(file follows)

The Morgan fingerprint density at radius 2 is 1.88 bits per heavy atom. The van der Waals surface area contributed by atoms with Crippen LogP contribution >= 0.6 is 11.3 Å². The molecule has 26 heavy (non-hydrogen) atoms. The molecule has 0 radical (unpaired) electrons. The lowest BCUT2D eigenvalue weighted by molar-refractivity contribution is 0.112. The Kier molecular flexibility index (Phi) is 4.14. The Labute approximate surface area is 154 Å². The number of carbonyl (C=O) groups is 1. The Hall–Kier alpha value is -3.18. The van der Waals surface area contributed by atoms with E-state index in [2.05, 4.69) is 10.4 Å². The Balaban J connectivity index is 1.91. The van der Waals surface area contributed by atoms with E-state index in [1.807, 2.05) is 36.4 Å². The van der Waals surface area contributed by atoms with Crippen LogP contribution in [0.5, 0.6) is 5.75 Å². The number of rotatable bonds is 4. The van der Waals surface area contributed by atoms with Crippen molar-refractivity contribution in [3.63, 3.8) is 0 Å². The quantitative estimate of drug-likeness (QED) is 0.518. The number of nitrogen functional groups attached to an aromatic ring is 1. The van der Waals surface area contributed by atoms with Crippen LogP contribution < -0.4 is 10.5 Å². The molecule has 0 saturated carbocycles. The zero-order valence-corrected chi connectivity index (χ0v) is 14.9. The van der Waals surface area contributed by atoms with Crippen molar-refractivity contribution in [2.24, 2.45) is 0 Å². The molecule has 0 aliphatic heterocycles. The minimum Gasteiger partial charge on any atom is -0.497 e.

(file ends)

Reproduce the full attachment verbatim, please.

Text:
The Morgan fingerprint density at radius 2 is 1.88 bits per heavy atom. The van der Waals surface area contributed by atoms with Crippen LogP contribution >= 0.6 is 11.3 Å². The molecule has 26 heavy (non-hydrogen) atoms. The molecule has 0 radical (unpaired) electrons. The lowest BCUT2D eigenvalue weighted by molar-refractivity contribution is 0.112. The Kier molecular flexibility index (Phi) is 4.14. The Labute approximate surface area is 154 Å². The number of carbonyl (C=O) groups is 1. The Hall–Kier alpha value is -3.18. The van der Waals surface area contributed by atoms with E-state index in [2.05, 4.69) is 10.4 Å². The Balaban J connectivity index is 1.91. The van der Waals surface area contributed by atoms with E-state index in [1.807, 2.05) is 36.4 Å². The van der Waals surface area contributed by atoms with Crippen LogP contribution in [0.5, 0.6) is 5.75 Å². The number of rotatable bonds is 4. The van der Waals surface area contributed by atoms with Crippen molar-refractivity contribution in [3.63, 3.8) is 0 Å². The quantitative estimate of drug-likeness (QED) is 0.518. The number of nitrogen functional groups attached to an aromatic ring is 1. The van der Waals surface area contributed by atoms with Crippen LogP contribution < -0.4 is 10.5 Å². The molecule has 0 saturated carbocycles. The zero-order valence-corrected chi connectivity index (χ0v) is 14.9. The van der Waals surface area contributed by atoms with Crippen molar-refractivity contribution in [2.24, 2.45) is 0 Å². The molecule has 0 aliphatic heterocycles. The minimum Gasteiger partial charge on any atom is -0.497 e.